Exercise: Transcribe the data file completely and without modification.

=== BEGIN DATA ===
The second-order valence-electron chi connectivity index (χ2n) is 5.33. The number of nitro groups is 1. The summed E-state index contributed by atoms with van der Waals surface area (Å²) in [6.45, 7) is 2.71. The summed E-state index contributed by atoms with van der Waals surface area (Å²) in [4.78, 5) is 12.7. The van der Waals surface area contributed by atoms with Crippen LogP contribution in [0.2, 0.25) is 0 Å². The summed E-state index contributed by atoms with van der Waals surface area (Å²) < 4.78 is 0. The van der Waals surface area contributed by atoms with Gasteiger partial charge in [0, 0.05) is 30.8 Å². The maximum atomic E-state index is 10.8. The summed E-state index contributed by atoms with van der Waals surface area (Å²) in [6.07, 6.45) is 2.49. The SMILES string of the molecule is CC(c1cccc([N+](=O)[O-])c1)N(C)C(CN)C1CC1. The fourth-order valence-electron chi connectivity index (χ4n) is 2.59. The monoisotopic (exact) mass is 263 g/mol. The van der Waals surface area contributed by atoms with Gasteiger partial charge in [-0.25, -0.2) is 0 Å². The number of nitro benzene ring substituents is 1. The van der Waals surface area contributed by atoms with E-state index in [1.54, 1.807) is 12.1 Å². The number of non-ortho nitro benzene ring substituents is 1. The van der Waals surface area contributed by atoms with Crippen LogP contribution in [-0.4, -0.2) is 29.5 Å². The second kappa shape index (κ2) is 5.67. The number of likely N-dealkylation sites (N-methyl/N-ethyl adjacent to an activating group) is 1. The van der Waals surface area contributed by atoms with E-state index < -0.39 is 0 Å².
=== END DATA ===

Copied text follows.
The second-order valence-electron chi connectivity index (χ2n) is 5.33. The number of nitro groups is 1. The summed E-state index contributed by atoms with van der Waals surface area (Å²) in [6.45, 7) is 2.71. The summed E-state index contributed by atoms with van der Waals surface area (Å²) in [4.78, 5) is 12.7. The van der Waals surface area contributed by atoms with Crippen LogP contribution in [0.2, 0.25) is 0 Å². The summed E-state index contributed by atoms with van der Waals surface area (Å²) < 4.78 is 0. The van der Waals surface area contributed by atoms with Gasteiger partial charge in [0, 0.05) is 30.8 Å². The maximum atomic E-state index is 10.8. The summed E-state index contributed by atoms with van der Waals surface area (Å²) in [6.07, 6.45) is 2.49. The SMILES string of the molecule is CC(c1cccc([N+](=O)[O-])c1)N(C)C(CN)C1CC1. The fourth-order valence-electron chi connectivity index (χ4n) is 2.59. The monoisotopic (exact) mass is 263 g/mol. The van der Waals surface area contributed by atoms with Gasteiger partial charge in [-0.25, -0.2) is 0 Å². The number of nitro benzene ring substituents is 1. The van der Waals surface area contributed by atoms with E-state index in [1.54, 1.807) is 12.1 Å². The number of non-ortho nitro benzene ring substituents is 1. The van der Waals surface area contributed by atoms with Crippen LogP contribution in [-0.4, -0.2) is 29.5 Å². The second kappa shape index (κ2) is 5.67. The number of likely N-dealkylation sites (N-methyl/N-ethyl adjacent to an activating group) is 1. The van der Waals surface area contributed by atoms with E-state index < -0.39 is 0 Å².